Such pseudo-innovations fail to do what is most needed: promote a transition away from resource- and energy-intensive social practices. When considering this problematic state of affairs, two key questions emerge. First, can innovators still innovate, or has their creativity been neutralized by the dominant regime of the smart innovation factory? Second, can innovators still re-align their work with the public interest? António Ferreira asks them to move out from the smart innovation straightjacket and explore again truly innovative possibilities in the name of sustainability and the public interest.
How does radical change in mobility systems happen? And what is exactly the role of imaginaries in the way that we think and do towards those mobility futures? With a powerful visual presentation Maarten Hajer (Utrecht University) took us into his ideas about the answers to these questions (and raising a few more). He introduced us to the upcoming Academy of Hope where such questions will be central in teaching and research.
Tanu Priya Uteng (TØI) brought our attention to questions of diversity in the human population and inequalities that are (not) targeted with current mobility innovations such as mobility hubs. She made a clear case that we need to look more closely to how they can serve the specific mobility needs of women and older adults. Often mobility innovations ignore the needs of these groups or even explicitly cater to other groups.
Interestingly, women in particular, on average show more sustainable mobility patterns then men do (see the image below), which means that ignoring their mobilities is not only exclusionary – it also means missing important chances and alternative paths for mobility futures.
Mentioning 'guinea pigs’ just a bit too often (😉), Kate Pangbourne (ITS Leeds) took us into the world of the leaders of the mobility innovation domain and discussed in what ways their leadership, their ways of seeing the world and the business models that they have normalised are deeply problematic. She also problematised technological solutionism in the mobility innovation industry that acts as a distraction from various solutions and ideas that already exist and can potentially bring closer a “civilised decarbonised future”.
Avigail Ferdman (Israel Institute of Technology/JDC-ELKA) proposed a more holistic ‘human capacities’ framework to better understand the full range of impacts that mobility innovations can have on our collective wellbeing. Applying this to the presented imaginaries of self-driving cars lead her to conclude that they do not offer us conditions for realising the full spectrum of our human capacities, quite the opposite. Often imagined as single-occupancy “bubbles” meant for work or entertainment self-driving cars may offer us a very reductive experience compared to other ways of moving through places which engage one’s senses a broader range of human capacities.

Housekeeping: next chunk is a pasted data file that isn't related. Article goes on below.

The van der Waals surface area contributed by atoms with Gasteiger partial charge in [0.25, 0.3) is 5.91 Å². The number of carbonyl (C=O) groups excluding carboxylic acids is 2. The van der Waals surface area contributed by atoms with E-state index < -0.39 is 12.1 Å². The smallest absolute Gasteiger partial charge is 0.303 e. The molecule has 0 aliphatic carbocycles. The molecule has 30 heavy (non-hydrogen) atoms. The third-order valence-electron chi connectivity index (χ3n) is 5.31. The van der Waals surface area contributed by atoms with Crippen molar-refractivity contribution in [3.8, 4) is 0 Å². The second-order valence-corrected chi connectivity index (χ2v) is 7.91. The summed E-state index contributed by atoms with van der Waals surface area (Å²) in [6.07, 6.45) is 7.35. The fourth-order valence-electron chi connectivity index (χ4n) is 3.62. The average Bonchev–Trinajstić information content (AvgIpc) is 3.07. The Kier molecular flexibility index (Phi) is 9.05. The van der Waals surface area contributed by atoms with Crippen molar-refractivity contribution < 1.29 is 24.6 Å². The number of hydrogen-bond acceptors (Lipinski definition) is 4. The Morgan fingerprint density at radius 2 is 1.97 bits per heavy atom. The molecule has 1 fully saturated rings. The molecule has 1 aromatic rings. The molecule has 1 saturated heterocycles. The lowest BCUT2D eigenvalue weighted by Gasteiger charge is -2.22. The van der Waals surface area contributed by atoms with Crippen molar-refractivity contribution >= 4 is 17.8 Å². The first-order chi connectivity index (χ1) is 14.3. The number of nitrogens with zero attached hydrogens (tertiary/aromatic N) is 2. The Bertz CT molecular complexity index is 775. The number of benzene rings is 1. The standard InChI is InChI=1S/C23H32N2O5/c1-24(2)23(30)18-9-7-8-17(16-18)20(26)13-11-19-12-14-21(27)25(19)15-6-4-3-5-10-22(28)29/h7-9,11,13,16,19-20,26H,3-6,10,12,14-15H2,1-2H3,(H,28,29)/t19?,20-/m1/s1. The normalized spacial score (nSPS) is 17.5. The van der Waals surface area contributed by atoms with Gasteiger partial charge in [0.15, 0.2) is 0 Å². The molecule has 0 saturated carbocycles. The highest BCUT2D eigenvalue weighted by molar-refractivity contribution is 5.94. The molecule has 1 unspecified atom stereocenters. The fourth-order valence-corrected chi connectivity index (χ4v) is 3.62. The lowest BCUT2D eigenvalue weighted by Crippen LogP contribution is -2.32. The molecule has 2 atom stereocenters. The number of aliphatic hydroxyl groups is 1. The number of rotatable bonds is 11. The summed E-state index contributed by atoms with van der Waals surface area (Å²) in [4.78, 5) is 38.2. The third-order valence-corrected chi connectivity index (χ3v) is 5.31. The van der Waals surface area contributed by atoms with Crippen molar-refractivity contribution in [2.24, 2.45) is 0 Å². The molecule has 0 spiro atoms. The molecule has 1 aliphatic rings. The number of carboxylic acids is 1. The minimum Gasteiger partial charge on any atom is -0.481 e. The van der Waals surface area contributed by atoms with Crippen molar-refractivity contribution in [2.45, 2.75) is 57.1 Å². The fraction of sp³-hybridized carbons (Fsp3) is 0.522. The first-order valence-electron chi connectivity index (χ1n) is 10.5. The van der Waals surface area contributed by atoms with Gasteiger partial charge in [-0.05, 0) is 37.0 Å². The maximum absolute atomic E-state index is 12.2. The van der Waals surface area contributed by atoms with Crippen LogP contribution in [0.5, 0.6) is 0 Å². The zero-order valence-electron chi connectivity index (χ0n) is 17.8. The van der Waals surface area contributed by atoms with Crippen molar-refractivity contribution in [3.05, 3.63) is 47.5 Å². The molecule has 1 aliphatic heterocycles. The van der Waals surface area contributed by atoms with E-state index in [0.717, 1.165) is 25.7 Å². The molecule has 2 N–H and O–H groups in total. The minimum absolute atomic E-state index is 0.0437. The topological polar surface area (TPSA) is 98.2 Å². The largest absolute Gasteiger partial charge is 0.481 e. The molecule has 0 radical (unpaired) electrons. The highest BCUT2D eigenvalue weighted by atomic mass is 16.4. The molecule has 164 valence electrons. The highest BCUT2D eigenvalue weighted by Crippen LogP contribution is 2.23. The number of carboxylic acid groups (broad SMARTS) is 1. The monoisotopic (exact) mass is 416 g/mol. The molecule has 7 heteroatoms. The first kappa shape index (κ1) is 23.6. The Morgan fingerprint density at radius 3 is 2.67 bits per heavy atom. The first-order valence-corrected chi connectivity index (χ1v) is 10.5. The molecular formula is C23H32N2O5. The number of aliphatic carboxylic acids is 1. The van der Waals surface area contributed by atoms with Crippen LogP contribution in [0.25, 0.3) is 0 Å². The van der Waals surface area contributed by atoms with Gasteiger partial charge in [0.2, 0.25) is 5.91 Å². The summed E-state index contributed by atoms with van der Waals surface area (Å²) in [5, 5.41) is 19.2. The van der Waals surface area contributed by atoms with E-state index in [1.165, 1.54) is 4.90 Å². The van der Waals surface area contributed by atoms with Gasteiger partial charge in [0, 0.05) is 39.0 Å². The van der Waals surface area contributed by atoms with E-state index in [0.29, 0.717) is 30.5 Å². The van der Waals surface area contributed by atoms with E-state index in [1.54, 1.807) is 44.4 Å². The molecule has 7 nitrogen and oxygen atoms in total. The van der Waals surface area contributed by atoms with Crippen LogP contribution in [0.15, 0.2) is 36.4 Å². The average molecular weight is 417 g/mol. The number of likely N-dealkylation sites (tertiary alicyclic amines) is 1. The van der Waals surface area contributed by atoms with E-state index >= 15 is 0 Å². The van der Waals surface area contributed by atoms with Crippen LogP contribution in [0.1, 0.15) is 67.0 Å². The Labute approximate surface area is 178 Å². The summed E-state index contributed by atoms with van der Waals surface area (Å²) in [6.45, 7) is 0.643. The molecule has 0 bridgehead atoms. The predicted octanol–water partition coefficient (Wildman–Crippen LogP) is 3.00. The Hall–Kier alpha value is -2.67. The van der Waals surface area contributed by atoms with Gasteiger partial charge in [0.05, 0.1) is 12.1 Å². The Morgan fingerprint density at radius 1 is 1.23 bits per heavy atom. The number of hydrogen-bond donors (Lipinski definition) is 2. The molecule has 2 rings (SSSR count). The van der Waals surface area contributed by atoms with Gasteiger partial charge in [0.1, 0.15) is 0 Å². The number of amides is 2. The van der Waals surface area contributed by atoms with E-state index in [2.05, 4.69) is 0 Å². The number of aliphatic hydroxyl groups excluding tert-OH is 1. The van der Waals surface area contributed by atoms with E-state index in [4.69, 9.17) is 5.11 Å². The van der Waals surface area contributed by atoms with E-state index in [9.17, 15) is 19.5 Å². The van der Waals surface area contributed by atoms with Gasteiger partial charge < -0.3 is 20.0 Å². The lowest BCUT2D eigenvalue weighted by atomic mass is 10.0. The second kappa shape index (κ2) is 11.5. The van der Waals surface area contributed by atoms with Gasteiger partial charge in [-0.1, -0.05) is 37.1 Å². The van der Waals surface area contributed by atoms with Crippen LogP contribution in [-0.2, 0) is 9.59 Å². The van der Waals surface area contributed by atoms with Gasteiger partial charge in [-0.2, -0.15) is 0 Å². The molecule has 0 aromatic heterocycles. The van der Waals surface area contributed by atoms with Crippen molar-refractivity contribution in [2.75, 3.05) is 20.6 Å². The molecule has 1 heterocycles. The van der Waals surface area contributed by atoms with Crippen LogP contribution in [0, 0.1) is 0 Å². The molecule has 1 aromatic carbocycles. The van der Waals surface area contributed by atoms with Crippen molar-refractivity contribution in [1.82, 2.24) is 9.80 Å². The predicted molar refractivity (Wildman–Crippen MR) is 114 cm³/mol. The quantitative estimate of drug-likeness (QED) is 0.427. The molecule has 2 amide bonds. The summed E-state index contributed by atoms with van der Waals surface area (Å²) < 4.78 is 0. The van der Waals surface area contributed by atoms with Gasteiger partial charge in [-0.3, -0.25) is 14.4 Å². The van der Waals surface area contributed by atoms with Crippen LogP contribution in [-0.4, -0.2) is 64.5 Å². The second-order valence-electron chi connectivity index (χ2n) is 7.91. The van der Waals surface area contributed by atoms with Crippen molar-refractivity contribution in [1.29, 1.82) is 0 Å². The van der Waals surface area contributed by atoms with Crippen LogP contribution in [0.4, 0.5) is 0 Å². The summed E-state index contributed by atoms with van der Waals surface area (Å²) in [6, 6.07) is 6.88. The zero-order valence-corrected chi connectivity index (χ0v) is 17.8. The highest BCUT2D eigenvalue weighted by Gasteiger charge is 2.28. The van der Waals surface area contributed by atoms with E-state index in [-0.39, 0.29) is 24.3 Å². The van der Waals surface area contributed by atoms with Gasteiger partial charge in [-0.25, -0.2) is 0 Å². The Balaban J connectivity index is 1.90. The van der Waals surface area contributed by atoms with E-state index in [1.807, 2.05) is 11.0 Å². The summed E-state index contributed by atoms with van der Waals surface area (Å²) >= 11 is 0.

A movement to rethink mobility innovation
Next to bringing together this excellent group of academic thinkers and the potential collaborations and networks that this brings, there were also a number of conclusions that could be drawn from the discussion: (1) there is an urgent need for more engagement of social scientists in processes of urban mobility innovation; (2) current innovation practices are mostly about tinkering with objects instead of solving real-world problems; (3) we need to develop more holistic frameworks to understand both the different societal needs for and the impacts of urban mobility innovations.
One pathway to work on bringing these observations forward was discussed in the afternoon. Marco te Brömmelstroet (University of Amsterdam) and Anna Nikolaeva (University of Amsterdam) are working together with Edenspiekermann on the ‘Laboratory of Thought: the movement to rethink urban mobility innovations’. Key players in mobility innovation from the public, private, academic and civic sector join the Laboratory of Thought to train their cognitive leniency; they learn to identify new narrative seeds, nurture them into new mobility narratives and empower these through radical innovations. The Laboratory of Thought will be launched in June 2022.